Sunday, 2 December 2018

Making A Difference (Part 2)

The Creative Community Project at Yarndale, the annual festival of woolly wonderfulness that's held each September in Skipton, Yorkshire, raises money each year for charity with its worldwide themed appeal.  Two years ago I sent a sheep (I blogged about here) to join the flock on display which raised over £3000 for Martin House Children's Hospice, and last year I crocheted a heart to raise awareness for Mind, the mental health charity.
This year's appeal was for a kaleidoscope of butterflies with funds from sales going to Pioneer Projects which uses the creative arts to help those living with dementia.  Over £2300 was raised.  The butterflies were very quick to make and I used tiny amounts of my favourite yarns to make them.
It's fun scouring the Yarndale Facebook photos as the festival commences to see if you can spot any of your own ones amongst the 100's donated - I did!

Whilst some of the butterflies from Yarndale 2018 will be part of a permanent display at the Pioneer Project, others will go to Manchester University Hospital.  I followed this crochet pattern devised by Sharon who runs online yarn business Cottonpod and who supports the Comfort Bag initiative in the hospital to provide essentials for those staying with relatives nearing the end of their lives.  The butterflies are included as a keepsake and have special significance in many cultures.

So I crocheted some more butterflies and sent them off to Sharon at Cottonpod.


With thoughts of marking the end of life with meaningful crafts, there can hardly be a knitter or crocheter in Britain who didn't make a poppy for Remembrance Sunday this year.

As plans to commemorate the centenary of the end of The Great War took shape across the country, the nation's knitters were urged to make poppies in tribute.  The first appeal for knitted poppies I saw was way back in the spring when I spotted a poster in my village craft shop.  A Peterhead lady called Nancy Duncan was planning a large scale display outside the Baptist Church in the town's King Street.  I knitted up the simple pattern in spare moments between other projects and whilst waiting in the car on taxi duty.
After taking my sample poppy to Knitting Club at the school where I work, one of the pupils said she'd like to knit some poppies too.  On our return from the summer break, I was delighted to find the Emma had knitted six poppies so I parcelled them up with the ones I'd made and posted them off to Nancy.  We weren't alone - Nancy (pictured below and known locally as 'Mrs Poppy') received an astounding 24,000 handmade commemorative flowers enabling her to create this remarkable memorial.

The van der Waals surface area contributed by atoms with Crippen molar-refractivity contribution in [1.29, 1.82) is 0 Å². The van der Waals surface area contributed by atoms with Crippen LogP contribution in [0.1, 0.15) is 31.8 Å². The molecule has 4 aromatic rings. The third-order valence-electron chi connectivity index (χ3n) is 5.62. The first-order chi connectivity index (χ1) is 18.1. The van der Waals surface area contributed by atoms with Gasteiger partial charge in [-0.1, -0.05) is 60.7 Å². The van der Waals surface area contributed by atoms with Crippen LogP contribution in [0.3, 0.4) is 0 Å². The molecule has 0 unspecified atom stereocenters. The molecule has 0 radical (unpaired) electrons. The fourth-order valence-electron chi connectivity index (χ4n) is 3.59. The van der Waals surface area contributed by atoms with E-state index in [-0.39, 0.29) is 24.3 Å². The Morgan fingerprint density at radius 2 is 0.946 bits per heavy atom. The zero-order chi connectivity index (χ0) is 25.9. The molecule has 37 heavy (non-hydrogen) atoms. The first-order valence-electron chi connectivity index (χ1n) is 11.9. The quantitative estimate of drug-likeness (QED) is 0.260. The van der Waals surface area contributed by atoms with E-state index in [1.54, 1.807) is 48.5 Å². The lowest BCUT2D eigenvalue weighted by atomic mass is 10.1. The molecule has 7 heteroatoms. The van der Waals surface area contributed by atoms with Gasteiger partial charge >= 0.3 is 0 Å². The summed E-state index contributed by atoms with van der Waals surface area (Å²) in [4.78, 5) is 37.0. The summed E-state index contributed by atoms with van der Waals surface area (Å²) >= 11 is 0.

As Remembrance Sunday approached, my own church, Meldrum & Bourtie Parish Church, in Oldmeldrum, Aberdeenshire, was planning its own display of poppies made by the congregation.  The focal point in our church was the poppies in front of the communion table with one for each of the names on the war memorial which stands in the church grounds.

I volunteered to take the purple poppies and create a display in one of the church windows in memory of all the animals who lost their lives in battle.  It's estimated eight million horses died in World War 1, along with countless mules and donkeys, dogs and carrier pigeons.

It takes many hands to create displays like these but, as the Peterhead poppy project shows, it may only take one person to see that it happens in the first place.

Liz is another visionary lady using the clever hands of kindly crafters on Instagram to make her dream for others a reality.  Back in late October, Liz asked on this Instagram post for help from knitters.  She is working with a podiatrist local to her in the Borders and together they hope to give a foot treatment and a pair of socks to some homeless people this winter.  I've enjoyed following Liz's photos in the intervening weeks as cosy socks, hats and scarves have arrived at her home and the basket she hoped to fill has overflowed.
I knitted these socks on holiday back in 2014 as a shop sample when I was working occasionally as an extra pair of hands in my local yarn shop - a job I really loved.  When the store sadly closed, the socks were returned to me and never quite found feet to love them.  Now I've been able to pass them onto Liz for her heartwarming (and foot-warming) project #operationchristmasstocking

Finally, in this mammoth blogpost, I've also been needle felting for a good cause.  Last Saturday I facilitated two workshops enabling eleven ladies to make their own needle felted robin brooch as a fundraiser for Meldrum Church.  Though I've taught this before I needed a wee practice beforehand. 
It was a new craft to some of the ladies but they quickly picked up the necessary skills without injury!
Everyone produced a birdie to be proud of...
and I was delighted that so many of the ladies went home wearing their brooches - with over £200 being raised for church funds.

It's a joy to be able to share the hobbies I love with others.

It's also a pleasure to contribute my talents in small ways to craft initiatives creating a big impact - and I'll continue to seek out ways in which I can make a difference . 



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